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Whistler doctor sounds alarm on growing physician shortage

With only one full-service clinic remaining, Dr. Karin Kausky calls for more provincial support
Karin Kausky Whistler Medical
Dr. Karin Kausky.

A local doctor is sounding the alarm on Whistler’s physician shortage following the closure of Town Plaza Medical Clinic this month, and is lending her voice to a campaign calling for more British Columbians to have access to an ongoing relationship with a family doctor.

“The BC College of Family Physicians (BCCFP) recently released a report confirming that almost 1 million British Columbians are without a family doctor,” said Dr. Karin Kausky of the Whistler Medical Clinic, the only remaining full-service family practice in town, in a release. “As a family doctor, I care deeply about my own patients, and about all those in my community who don’t have access to a family doctor who knows them and can care for them over time.”

According to a February BCCFP poll, part of the wider provincial My Family Doctor Cares campaign, 40 per cent of British Columbians who have a family doctor are worried they will lose them to practice closure or retirement. Town Plaza officially closed May 1 after more than 25 years in operation. With the clinic’s Dr. Ian Tamplin and Dr. Janice Carr both at retirement age, the decision to shutter was delayed several years “because of our inability to get an interested physician,” Tamplin told Pique last month.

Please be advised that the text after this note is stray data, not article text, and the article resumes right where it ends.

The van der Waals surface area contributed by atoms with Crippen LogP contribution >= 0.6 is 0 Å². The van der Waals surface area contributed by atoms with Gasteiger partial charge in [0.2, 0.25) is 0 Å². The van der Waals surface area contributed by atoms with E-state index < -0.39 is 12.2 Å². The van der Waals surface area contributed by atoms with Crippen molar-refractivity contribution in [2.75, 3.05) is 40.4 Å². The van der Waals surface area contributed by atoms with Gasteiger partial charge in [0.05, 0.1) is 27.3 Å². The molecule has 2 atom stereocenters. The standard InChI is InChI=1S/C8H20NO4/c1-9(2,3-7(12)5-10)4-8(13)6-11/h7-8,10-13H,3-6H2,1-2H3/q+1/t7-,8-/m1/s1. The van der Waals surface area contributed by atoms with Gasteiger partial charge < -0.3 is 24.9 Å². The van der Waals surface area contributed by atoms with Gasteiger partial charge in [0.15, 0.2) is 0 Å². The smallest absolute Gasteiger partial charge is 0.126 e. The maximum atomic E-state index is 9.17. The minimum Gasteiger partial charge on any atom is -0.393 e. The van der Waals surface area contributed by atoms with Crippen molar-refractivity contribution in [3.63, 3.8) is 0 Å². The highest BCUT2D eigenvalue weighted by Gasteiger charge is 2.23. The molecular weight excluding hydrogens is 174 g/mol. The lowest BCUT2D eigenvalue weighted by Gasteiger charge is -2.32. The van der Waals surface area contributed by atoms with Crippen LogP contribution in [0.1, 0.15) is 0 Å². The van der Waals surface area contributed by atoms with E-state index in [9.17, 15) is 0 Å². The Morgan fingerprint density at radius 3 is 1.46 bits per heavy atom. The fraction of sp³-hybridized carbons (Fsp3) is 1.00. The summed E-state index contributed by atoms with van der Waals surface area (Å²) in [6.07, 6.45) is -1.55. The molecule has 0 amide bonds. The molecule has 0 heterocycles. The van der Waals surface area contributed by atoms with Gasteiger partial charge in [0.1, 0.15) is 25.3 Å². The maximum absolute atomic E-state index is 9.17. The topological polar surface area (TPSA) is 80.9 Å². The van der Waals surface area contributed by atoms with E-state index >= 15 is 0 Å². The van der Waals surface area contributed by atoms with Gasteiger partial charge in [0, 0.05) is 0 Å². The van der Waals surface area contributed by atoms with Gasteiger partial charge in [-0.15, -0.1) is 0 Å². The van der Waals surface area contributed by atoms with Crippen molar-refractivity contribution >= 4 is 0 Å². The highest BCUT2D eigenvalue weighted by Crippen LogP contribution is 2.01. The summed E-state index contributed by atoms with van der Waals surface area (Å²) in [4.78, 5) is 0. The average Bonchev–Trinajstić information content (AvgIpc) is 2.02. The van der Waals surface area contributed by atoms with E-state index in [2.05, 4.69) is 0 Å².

“In the Whistler area, and across the province, family medicine is in a state of crisis,” said Kausky, Whistler’s 2021 Citizen of the Year.

“Family doctors are leaving their practices and new doctors aren’t entering comprehensive family medicine … Without more support from the health-care system, things will only get worse. For everyone in our community to have access to the care they need and deserve, we need a plan that supports and invests in family doctors in our province.”

The BCCFP polling also found that two-thirds of British Columbians without a family doctor cited not being able to find a doctor as the reason, while 19 per cent indicated they don’t have a family physician because their former doctor closed their practice—an 100-per-cent increase from surveying done in 2019.

There are multiple factors driving Whistler’s doctor shortage, most of which are not exclusive to the resort. Recruiting GPs, particularly to a town with such a high cost of living and steep commercial rents, has long proved challenging. But along with the economic realities of operating in a tourist town, the pressure points on family practices have only worsened in recent years. This has led to calls, both locally and provincially, for a complete reimagining of a family practice model that essentially asks GPs to double as small business owners. 

“Traditional family practices are small businesses with all the expenses of overheads, staffing problems and management issues that any small business must endure,” explained Tamplin in last month’s interview. “Funding for the current fee-per-item model is completely inadequate. Government must address the funding issues if practices like ours are going to continue existing.”